If it is Google Adsense, it wouldn’t be the first time their own code was dodgy. There had been instances where McAfee, on my computer, blocked ads on one of our sites and, when investigated, those ads turned out to be Doubleclick ones, i.e. they were from Google’s own ad network. Very big sites get targeted—unfortunately, very big sites appear to get all-clears from big companies like Google rapidly (because they affect their bottom line more?).
   Whatever the source, the hackers used their code and decided to piggyback off legitimate ad-serving websites, including ours. We fixed the vulnerability that led to this within hours of learning about it, but, as usual, we’re disappointed that Google and Stop Badware haven’t caught up after over 24 hours that things are sorted.
   I’ve pasted the warning from Google below, a shot of our OpenX installation describing the code (it looks like Google Adsense to me—is it? Or is it just based on parameters of their code so the hackers’ Adsense account profits from the activity?) and a screen shot of where the dodgy stuff Google believes it came from, namely a domain owned by one William Oster in New York. (These are from my Tumblog.) [Note: Mr Oster might not even know about this and that his OpenX installation was the victim of the same hack. The hackers could well have placed the malware on his server and spread things from there.]

   I’d like the solution to be tougher guidelines on everyday users getting Adsense accounts. Let’s hope things are harder today than they were in the 2000s. There are a lot of honest people using Adsense, so it’s fine to argue that it’s unfair to affect everyone because of a few bad eggs. Every ad network needs to be more stringent on who can advertise, too.
   Most of the larger, legitimate ad networks that I know of make things stricter, and your site has to have proven traffic and a decent track record before they’ll let their ads be shown on them.
   My guess is that Google isn’t about to change its policies because it does very well from casting its net far and wide. The last I looked, the ad business was worth US$3,600 million to them.

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Posted in business, internet, marketing, publishing, technology, USA | 4 Comments »


Someone’s doing something right inside Google

01.04.2011

The troubles with Google that I’ve faced—privacy breaches, Ads Preferences Manager not honouring its claims, fighting for six months on behalf of a friend over a deleted Blogger blog, Chrome being buggy (but not nearly as badly as IE9), phantom entries in my Google dashboard, unanswered messages—would suggest, to anyone studying business or a graduate from B-school, that there is something very, very rotten inside the company. It’s being evil.
   Judging by an article I linked yesterday from Techcrunch, there probably is something rotten.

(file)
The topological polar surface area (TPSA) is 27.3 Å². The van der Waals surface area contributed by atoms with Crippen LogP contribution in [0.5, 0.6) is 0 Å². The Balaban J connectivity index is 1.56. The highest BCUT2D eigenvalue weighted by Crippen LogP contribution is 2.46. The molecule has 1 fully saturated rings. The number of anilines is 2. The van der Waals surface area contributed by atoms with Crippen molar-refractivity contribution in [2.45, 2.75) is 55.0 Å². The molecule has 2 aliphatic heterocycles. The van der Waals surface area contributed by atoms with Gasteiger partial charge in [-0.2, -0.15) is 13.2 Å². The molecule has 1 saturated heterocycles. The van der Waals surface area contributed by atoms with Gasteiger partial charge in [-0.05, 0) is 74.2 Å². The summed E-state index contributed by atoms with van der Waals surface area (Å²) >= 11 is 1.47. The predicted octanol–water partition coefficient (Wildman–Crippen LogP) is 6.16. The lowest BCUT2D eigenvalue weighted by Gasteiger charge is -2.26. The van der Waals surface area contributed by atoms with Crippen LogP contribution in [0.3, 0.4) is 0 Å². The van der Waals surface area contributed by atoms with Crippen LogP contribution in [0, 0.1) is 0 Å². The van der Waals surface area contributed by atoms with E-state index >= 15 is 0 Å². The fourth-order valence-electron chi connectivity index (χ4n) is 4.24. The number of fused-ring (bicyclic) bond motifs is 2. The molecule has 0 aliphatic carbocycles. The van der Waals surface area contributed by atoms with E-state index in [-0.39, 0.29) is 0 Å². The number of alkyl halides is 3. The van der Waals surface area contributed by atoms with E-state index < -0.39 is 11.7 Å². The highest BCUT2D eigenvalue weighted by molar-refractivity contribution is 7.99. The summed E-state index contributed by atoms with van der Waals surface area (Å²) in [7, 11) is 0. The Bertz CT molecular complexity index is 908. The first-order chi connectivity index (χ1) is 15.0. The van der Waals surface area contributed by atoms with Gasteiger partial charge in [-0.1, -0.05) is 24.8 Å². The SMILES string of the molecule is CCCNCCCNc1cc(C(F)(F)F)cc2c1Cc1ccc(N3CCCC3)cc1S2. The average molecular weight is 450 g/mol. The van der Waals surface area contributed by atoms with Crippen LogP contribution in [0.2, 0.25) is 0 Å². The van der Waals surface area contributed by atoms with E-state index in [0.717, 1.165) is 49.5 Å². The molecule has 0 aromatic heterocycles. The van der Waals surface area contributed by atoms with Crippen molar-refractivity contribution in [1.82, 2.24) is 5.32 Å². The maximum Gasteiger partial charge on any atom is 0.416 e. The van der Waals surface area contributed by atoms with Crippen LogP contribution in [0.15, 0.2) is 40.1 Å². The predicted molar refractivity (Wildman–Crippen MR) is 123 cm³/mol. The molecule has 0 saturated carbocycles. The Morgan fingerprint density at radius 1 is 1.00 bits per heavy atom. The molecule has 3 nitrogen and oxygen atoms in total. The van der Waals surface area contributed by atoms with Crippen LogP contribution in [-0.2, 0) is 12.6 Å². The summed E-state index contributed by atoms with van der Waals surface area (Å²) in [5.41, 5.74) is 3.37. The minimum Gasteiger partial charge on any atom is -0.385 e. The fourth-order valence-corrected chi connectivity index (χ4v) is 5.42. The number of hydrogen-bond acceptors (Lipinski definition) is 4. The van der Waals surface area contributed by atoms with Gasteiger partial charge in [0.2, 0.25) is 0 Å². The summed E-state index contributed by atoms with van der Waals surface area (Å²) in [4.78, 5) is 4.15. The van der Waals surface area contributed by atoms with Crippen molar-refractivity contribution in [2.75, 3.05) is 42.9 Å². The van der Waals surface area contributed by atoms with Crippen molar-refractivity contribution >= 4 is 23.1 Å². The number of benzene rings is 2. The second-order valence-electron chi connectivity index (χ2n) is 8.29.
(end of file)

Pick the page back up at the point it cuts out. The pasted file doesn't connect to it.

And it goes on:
It’s sad to see that Techcrunch didn’t have the ethics to keep an off-the-record comment off the record—it even plays an answerphone message on its site, which I am sure its speaker never intended for broadcast—but it does make an interesting guess of the company’s internal problems.
   I’ve heard of similar things second-hand and, in at least one case, first-hand, but this one illustrates that the problems could be at quite a senior level.
   With all the internal politicking going on, a few people are doing their jobs correctly, and honouring Google’s commitment to its users. In 2010, I named Rick Klau at Blogger as being one of them. I reckon the other has to be Matt Cutts, whose initiative to cut down content mills and Google-spam I applauded some weeks ago as being one of the company’s right moves.
   Matt has done his job so well that it has cut down even Google’s own content mill, the Google Places site.
   He deserves even more applause because he’s not singling out his own employers for special treatment, which means, as far as the rest of us are concerned, we face a level playing field getting on the site.
   He’s even stated, ‘Google absolutely takes action on sites that violate our quality guidelines regardless of whether they have ads powered by Google.’
   What is interesting is that it has pissed off certain people inside Google, who have become accustomed to the search engine biasing results toward itself—something it has admitted on some occasions, contradicting its stated policy on other occasions. Élitism much?
   Among the content mills Matt’s team has targeted includes the sites of Demand Media, who I had a run-in with as well over contradictory terms and conditions and the company’s refusal to respond. (In fact, it continued to pester me to integrate an account I had with a firm it had acquired even though, legally, under its own terms, I could not.)
   Reading the Techcrunch piece, Matt Cutts is a hero for fairness and for running things exactly the way netizens expect. Some commenters agree. He might even be the guy who saves Google from being an élitist, unethical monster. He’s done exactly what he set out to do, and Google needs to realize that if it is to recover any mana for its misdeeds of the past few years, it has to clean its own doorstep first.
   If the article is correct, other Google senior staff—Nikesh Arora, Marissa Mayer (who has already revealed that Google publishes biased results)—are part of the problem, and why Google is so desperate to violate its own stated policies repeatedly.
   And if that off-the-record comment on Techcrunch is accurate, then Marissa Mayer probably believes that users are stupid. Way to earn that goodwill, Marissa.

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Posted in business, culture, internet, leadership, politics, publishing, technology, USA | 4 Comments »